13
misconduct (Thompson, 2015, p. 43), that they chased a West Indian City Council member into City Hall yelling racial epithets at her, beat up two reporters, and held racially inflammatory sign[s] (p. 43) denigrating Mayor Dinkins (Thompson, 2015). This is demonstrative of the reticence police may have to outside oversight on their practices.
Many problems plague US practices of Broken Windows mid For-Profit policing, the most central of which is that these policies, while on their face may seem race-neutral, are not race-neutral in practice. They target communities of color inequitably by conflating poverty and blackness with criminality (Bemasconi, 2014). Such populations are then subjected to constant surveillance, contact, and bodily control by the police mid the greater carceral state. Fine and Ruglis (2009) argue this targeting is conversely related to educational opportunitieswhile some reap the rewards of education mid educational opportunity, others are targeted for their body to profit both private and public entities. Those targeted bring profit to privatized security firms mid testing companies that contract with schools, mid maintain justification for continued funding to policing and incarceration. Heightened police presence in communities of color increases the likelihood for police-citizen interactions mid the potential for acrimonious encounters (Weitzer & Brunson, 2009, p. 236). Police misconduct is more prevalent in disadvantaged and high crime areas (Weitzer & Brunson, 2009), which, because of the way race and socio-economic policy converge, means communities of color. This constant targeting of black communities by police, mid the subsequent misconduct of police, leads to a fear, disdain, and a loss of legitimacy for the police in the eyes of the populace (Chaney & Robertson, 2015; Coates, 2016; Micucci &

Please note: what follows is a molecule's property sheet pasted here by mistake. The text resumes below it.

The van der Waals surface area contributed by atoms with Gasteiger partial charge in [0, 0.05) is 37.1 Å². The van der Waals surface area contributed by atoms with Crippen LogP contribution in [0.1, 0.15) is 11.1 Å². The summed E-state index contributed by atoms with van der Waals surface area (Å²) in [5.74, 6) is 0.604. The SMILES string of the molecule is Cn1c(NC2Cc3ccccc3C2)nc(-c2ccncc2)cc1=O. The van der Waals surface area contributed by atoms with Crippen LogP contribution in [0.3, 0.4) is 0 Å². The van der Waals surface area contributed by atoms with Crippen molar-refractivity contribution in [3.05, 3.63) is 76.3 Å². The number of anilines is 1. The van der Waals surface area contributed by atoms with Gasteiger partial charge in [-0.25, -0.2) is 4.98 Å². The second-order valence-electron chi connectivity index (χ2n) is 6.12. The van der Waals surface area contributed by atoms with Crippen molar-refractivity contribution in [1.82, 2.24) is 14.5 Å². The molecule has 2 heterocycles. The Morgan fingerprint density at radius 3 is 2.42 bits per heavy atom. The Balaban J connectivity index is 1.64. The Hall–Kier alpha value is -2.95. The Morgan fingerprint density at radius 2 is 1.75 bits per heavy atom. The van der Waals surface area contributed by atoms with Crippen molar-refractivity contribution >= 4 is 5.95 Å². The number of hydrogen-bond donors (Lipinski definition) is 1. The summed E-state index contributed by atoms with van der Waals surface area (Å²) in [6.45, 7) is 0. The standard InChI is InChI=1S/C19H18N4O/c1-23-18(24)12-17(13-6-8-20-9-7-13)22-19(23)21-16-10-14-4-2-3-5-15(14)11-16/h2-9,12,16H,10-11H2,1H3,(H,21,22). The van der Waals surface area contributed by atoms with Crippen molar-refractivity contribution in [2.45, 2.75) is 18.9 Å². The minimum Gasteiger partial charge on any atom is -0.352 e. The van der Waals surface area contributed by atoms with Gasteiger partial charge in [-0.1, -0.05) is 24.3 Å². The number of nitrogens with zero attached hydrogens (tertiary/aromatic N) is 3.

Gomme, 2005).


14
As Burton (2015) points out, Broken Windows policing carries forward old imperatives that animated 18th mid 19th century slave patrols: the incapacitation of blackness, the fragmentation of black association, and the criminalization of black life (p.
47). This type of policing, couched in its race-neutral guise, may indeed be a form of social demising (Burton, 2015). Both Broken Windows and For-Profit policing are antidemocratic in that they target marginalized communities, disproportionately in poverty as a result of their marginalized status. This inequitable targeting may be primarily monetarily driven, in that over-policing these communities is an easy way for police to extract money from these communities (Department of Justice Ferguson report, 2015; Hayes, 2017). Both practices continue the American tradition of wealth extraction from both Native Americans and African slaves (Mills, 2003). Burton (2015) points out that even when formally freed, black bodies became floating signifiers for threat that require[d] policing (p. 41). Lest the black body gain agency and halt the extraction of free labor from it, the body became the subject of police attention, police control, mid the police-orchestrated delivering of this body right back to forced, unpaid labor, continuing slavery just in a slightly different costume (Burton, 2015, Du Bois, 1994). Policing targeting African-American communities continues patterns of early slave patrols that sought to occlude the possibility of black private space and black resistance (Burton, 2015, p. 43).
Further, such discriminatory targeting mid abusive treatment squeezes communities of color for money and resources already hard to come by as a result of centuries of racially discriminatory social mid economic policy, such as redlining, lack of FHA loans, mid discriminatory implementation of the GI Bill among many others (Brodkin, 2002; Lipsitz, 2002). These policies indirectly and directly disadvantaged African-Americans unable to


15